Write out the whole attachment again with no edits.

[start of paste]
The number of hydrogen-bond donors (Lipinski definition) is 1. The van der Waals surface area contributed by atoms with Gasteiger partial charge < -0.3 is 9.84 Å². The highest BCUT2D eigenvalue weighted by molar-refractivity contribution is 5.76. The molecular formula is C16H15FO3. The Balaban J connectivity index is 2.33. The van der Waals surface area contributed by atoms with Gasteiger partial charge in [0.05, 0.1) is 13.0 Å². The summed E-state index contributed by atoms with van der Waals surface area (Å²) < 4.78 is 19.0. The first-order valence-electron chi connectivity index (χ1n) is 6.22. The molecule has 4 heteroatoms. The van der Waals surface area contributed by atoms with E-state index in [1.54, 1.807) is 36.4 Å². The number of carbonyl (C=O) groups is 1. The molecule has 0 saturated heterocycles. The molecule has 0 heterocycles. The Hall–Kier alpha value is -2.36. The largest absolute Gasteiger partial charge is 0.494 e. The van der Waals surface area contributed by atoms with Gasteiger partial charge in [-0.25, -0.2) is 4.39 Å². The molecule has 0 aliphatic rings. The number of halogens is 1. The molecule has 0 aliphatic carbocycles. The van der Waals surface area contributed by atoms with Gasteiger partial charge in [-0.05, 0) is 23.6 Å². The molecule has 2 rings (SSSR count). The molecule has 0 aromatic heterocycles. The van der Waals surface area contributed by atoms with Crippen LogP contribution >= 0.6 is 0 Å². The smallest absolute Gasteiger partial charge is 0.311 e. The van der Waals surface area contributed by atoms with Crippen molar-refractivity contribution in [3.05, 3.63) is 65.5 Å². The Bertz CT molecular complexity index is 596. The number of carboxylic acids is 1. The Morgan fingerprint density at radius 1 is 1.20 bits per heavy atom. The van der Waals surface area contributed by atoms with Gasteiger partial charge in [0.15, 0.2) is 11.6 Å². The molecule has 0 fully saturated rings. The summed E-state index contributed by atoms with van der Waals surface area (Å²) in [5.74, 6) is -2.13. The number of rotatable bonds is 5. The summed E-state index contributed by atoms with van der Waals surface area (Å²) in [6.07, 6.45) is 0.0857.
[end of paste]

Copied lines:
The number of hydrogen-bond donors (Lipinski definition) is 1. The van der Waals surface area contributed by atoms with Gasteiger partial charge < -0.3 is 9.84 Å². The highest BCUT2D eigenvalue weighted by molar-refractivity contribution is 5.76. The molecular formula is C16H15FO3. The Balaban J connectivity index is 2.33. The van der Waals surface area contributed by atoms with Gasteiger partial charge in [0.05, 0.1) is 13.0 Å². The summed E-state index contributed by atoms with van der Waals surface area (Å²) < 4.78 is 19.0. The first-order valence-electron chi connectivity index (χ1n) is 6.22. The molecule has 4 heteroatoms. The van der Waals surface area contributed by atoms with E-state index in [1.54, 1.807) is 36.4 Å². The number of carbonyl (C=O) groups is 1. The molecule has 0 saturated heterocycles. The molecule has 0 heterocycles. The Hall–Kier alpha value is -2.36. The largest absolute Gasteiger partial charge is 0.494 e. The van der Waals surface area contributed by atoms with Gasteiger partial charge in [-0.25, -0.2) is 4.39 Å². The molecule has 0 aliphatic rings. The number of halogens is 1. The molecule has 0 aliphatic carbocycles. The van der Waals surface area contributed by atoms with Gasteiger partial charge in [-0.05, 0) is 23.6 Å². The molecule has 2 rings (SSSR count). The molecule has 0 aromatic heterocycles. The van der Waals surface area contributed by atoms with Crippen LogP contribution >= 0.6 is 0 Å². The smallest absolute Gasteiger partial charge is 0.311 e. The van der Waals surface area contributed by atoms with Crippen molar-refractivity contribution in [3.05, 3.63) is 65.5 Å². The Bertz CT molecular complexity index is 596. The number of carboxylic acids is 1. The Morgan fingerprint density at radius 1 is 1.20 bits per heavy atom. The van der Waals surface area contributed by atoms with Gasteiger partial charge in [0.15, 0.2) is 11.6 Å². The molecule has 0 fully saturated rings. The summed E-state index contributed by atoms with van der Waals surface area (Å²) in [5.74, 6) is -2.13. The number of rotatable bonds is 5. The summed E-state index contributed by atoms with van der Waals surface area (Å²) in [6.07, 6.45) is 0.0857.